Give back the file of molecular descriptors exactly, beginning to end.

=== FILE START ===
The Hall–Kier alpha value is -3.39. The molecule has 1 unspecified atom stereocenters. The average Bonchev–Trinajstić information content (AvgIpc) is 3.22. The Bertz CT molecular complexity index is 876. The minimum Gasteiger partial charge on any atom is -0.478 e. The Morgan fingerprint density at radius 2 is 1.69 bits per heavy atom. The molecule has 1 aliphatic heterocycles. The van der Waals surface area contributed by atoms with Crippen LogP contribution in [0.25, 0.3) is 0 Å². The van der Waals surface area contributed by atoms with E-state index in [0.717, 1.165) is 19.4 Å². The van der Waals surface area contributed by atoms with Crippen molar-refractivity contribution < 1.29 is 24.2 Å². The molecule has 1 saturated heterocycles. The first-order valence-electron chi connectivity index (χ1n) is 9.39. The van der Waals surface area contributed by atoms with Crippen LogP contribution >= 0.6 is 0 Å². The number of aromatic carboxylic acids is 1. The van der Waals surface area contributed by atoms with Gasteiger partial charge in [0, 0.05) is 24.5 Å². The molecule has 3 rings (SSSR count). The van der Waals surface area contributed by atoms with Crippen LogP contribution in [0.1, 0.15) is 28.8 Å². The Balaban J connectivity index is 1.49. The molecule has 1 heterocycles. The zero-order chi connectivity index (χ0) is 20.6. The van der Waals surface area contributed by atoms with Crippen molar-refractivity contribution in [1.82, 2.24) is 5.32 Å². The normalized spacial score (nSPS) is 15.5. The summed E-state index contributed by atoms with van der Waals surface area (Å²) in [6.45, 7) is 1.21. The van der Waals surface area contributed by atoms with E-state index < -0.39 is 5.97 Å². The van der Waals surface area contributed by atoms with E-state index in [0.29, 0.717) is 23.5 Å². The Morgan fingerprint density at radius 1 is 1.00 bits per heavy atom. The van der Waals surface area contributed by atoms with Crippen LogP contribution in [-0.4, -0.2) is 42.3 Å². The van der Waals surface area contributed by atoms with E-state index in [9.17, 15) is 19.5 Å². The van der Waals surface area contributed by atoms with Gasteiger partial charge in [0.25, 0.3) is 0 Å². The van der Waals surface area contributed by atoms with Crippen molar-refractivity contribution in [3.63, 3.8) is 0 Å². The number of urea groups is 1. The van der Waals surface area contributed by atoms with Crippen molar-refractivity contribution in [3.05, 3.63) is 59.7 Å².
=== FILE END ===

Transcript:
The Hall–Kier alpha value is -3.39. The molecule has 1 unspecified atom stereocenters. The average Bonchev–Trinajstić information content (AvgIpc) is 3.22. The Bertz CT molecular complexity index is 876. The minimum Gasteiger partial charge on any atom is -0.478 e. The Morgan fingerprint density at radius 2 is 1.69 bits per heavy atom. The molecule has 1 aliphatic heterocycles. The van der Waals surface area contributed by atoms with Crippen LogP contribution in [0.25, 0.3) is 0 Å². The van der Waals surface area contributed by atoms with E-state index in [0.717, 1.165) is 19.4 Å². The van der Waals surface area contributed by atoms with Crippen molar-refractivity contribution < 1.29 is 24.2 Å². The molecule has 1 saturated heterocycles. The first-order valence-electron chi connectivity index (χ1n) is 9.39. The van der Waals surface area contributed by atoms with Crippen LogP contribution >= 0.6 is 0 Å². The number of aromatic carboxylic acids is 1. The van der Waals surface area contributed by atoms with Gasteiger partial charge in [0, 0.05) is 24.5 Å². The molecule has 3 rings (SSSR count). The van der Waals surface area contributed by atoms with Crippen LogP contribution in [0.1, 0.15) is 28.8 Å². The Balaban J connectivity index is 1.49. The molecule has 1 heterocycles. The zero-order chi connectivity index (χ0) is 20.6. The van der Waals surface area contributed by atoms with Crippen molar-refractivity contribution in [1.82, 2.24) is 5.32 Å². The normalized spacial score (nSPS) is 15.5. The summed E-state index contributed by atoms with van der Waals surface area (Å²) in [6.45, 7) is 1.21. The van der Waals surface area contributed by atoms with E-state index < -0.39 is 5.97 Å². The van der Waals surface area contributed by atoms with E-state index in [0.29, 0.717) is 23.5 Å². The Morgan fingerprint density at radius 1 is 1.00 bits per heavy atom. The van der Waals surface area contributed by atoms with Crippen LogP contribution in [-0.4, -0.2) is 42.3 Å². The van der Waals surface area contributed by atoms with E-state index in [9.17, 15) is 19.5 Å². The van der Waals surface area contributed by atoms with Gasteiger partial charge in [0.25, 0.3) is 0 Å². The van der Waals surface area contributed by atoms with Crippen molar-refractivity contribution in [3.63, 3.8) is 0 Å². The number of urea groups is 1. The van der Waals surface area contributed by atoms with Crippen molar-refractivity contribution in [3.05, 3.63) is 59.7 Å².